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The Banter Gold Standard: Of Life and Death
Posted By Alex Belth On March 6, 2013 @ 11:22 am In 1: Featured,4: Gold,Banter Gold Standard,Sportswriting | Comments Disabled
Another sure shot column from our man Dexter . It originally appeared in the Philly Daily News on Monday April 14, 1980 and is featured here with the author’s permission.
“Of Life and Death”
By Pete Dexter
A fog had settled on the lake the night Hobbles died. Behind it you could just see the outline of the moon. Markey called to tell me it had happened. I went out to the water then, trying not to think anything until I had a chance to get used to it. At the dock I looked back and couldn’t see the lights from the house. The only noises were the frogs, then a dog, barking from across the lake.
Thomas (Hobbles) Haggerty had taken 20 days to die. That’s how long he had been lying in a coma at Methodist Hospital, first in the coronary unit, then in intensive care. He was 30 years old, and right up until the Sunday night in mid-March when he came downstairs and told his mother she better call an ambulance, he’d thought he had the flu.
By then his pancreas was already bleeding. His neck was swollen, his temperature was 106, and he’d lost his vision. In the hour before that, he’d come down from his room enough times to drink half-a-gallon of water and at least a quart of soda. The last time he came down he walked into a wall.
That’s how fast it was happening.
His sister Peggy called a friend and they drove him to the hospital. It was 10 o’clock at night, and Hobbles got himself into the car. Five minutes later he had to be carried out. That’s how fast it was happening too.
By early morning, he had slipped into a coma, and at 4 o’clock his heart stopped. The doctors brought it back with electric shock. About 6 in the morning the hospital called the Haggerty home on Newkirk St. and spoke to one of his two sisters. They said the family should come right away.
For the next 20 days his family stayed at the hospital. In the first week the doctors told his friends to talk to him, they said that sometimes a familiar voice would bring somebody in a coma back.
The friends were there all week. They recorded whole nights at the Downtowner club–where Hobbles bartended–and left him listening to the tapes through ear phones when the nurses threw them out.
After a week, the doctors moved him from the coronary unit to intensive care and told the family all there was left was miracles.
And there were none of those. Two weeks later his heart stopped again. Sometimes it’s hard to say why you like somebody. That kind of thing has never lent itself much to words with me anyway – I just do or I don’t, and assume there’s a reason. But on the night Hobbles died, I stood out by the lake figuring it out. It was either that or wonder why it was he had to die, and I’ve been up that alley enough times to count the bricks at the dead end. What it came down to finally was all tied to the neighborhood. To Tasker. Row houses and broken glass, sometimes the smell of the oil refineries across the expressway. Everybody’s got knife scars on their stomach.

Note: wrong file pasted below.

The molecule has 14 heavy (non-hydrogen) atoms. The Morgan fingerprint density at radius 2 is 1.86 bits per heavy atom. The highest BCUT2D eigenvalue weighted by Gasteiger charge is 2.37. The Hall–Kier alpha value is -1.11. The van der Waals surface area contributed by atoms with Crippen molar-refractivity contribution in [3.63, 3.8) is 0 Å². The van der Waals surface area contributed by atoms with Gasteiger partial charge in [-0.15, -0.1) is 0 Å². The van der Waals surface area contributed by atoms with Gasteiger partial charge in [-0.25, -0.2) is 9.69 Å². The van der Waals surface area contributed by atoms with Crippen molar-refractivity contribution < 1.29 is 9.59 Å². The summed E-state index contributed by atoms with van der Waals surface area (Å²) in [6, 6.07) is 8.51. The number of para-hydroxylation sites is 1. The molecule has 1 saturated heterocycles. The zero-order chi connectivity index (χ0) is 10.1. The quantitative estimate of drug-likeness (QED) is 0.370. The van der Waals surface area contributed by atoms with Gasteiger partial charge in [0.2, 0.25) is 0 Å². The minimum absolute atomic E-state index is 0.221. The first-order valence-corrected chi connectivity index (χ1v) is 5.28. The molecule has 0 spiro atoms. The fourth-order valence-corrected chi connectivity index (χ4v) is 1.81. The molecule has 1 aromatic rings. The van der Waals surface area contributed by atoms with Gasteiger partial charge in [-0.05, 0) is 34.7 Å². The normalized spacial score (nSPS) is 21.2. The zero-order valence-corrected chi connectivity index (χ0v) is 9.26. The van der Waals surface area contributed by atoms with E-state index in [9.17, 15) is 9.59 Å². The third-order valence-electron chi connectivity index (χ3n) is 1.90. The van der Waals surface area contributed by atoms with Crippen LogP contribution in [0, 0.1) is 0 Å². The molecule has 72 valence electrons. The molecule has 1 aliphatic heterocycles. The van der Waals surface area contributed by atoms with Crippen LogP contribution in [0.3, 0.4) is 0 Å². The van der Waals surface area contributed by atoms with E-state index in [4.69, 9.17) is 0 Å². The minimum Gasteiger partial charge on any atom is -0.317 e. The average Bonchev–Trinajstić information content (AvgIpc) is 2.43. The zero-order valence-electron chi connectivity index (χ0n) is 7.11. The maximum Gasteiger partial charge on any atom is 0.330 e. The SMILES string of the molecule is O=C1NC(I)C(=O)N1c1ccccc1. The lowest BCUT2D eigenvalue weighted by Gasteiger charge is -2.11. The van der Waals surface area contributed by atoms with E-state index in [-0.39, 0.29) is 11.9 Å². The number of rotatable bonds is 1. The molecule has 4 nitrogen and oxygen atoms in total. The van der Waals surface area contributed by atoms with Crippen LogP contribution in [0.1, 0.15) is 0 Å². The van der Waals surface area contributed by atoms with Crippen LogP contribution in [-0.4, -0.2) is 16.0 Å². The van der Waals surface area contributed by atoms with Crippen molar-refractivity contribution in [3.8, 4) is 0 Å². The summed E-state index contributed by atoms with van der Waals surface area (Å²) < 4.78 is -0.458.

The first time I saw the place, I thought it looked like some kind of accident that was still happening. The people there told me it was beautiful. That was the word they used, and it took a long time for me to see what they were talking about.
And that was themselves. Whatever Tasker was, that was what they were. And they liked that enough to fight for it, and sometimes die for it. And gradually it came to me, that was human dignity.
And Hobbles had as much of that as anybody. And I cared about that kid, he would stand up.
I don’t know what else to tell you. He liked to drink beer and go to the shore and bet football. He had a lot of jobs, but nothing you would confuse with ambition.
His brother Paul said, “He seemed to stay young,” and that was the truth. In 1968, an off-duty cop shot him in the chest during a racial altercation in the street, and he almost died then. Paul said, “Before they took him into the operating room, he thought he was gonna die. He called my mother over and told her he loved her and he was sorry.”
Four years ago he got hepatitis and developed liver disease. His doctor told him to quit drinking, and he didn’t.
One of his friends was a heroin addict then. “When I finally got off the shit after all those years,” he said, “everybody says to me, ‘It’s about time you straightened out.’Hobbles was the only one who told me he was glad I’d beat it. He was the only one that understood I had just done the best thing in my life. He was proud of me. ”
I thought about some of that the night Hobbles died. I thought about it and tried to fit it with words. It was a waste, it was a tragedy, it was human. The words don’t come close. All I can tell you is that a fog settled over the lake that night, so thick that for a while I couldn’t see the lights from my own house.
And somewhere in it Hobbles was missing. And when it lifted I had finally understood he would never be back.
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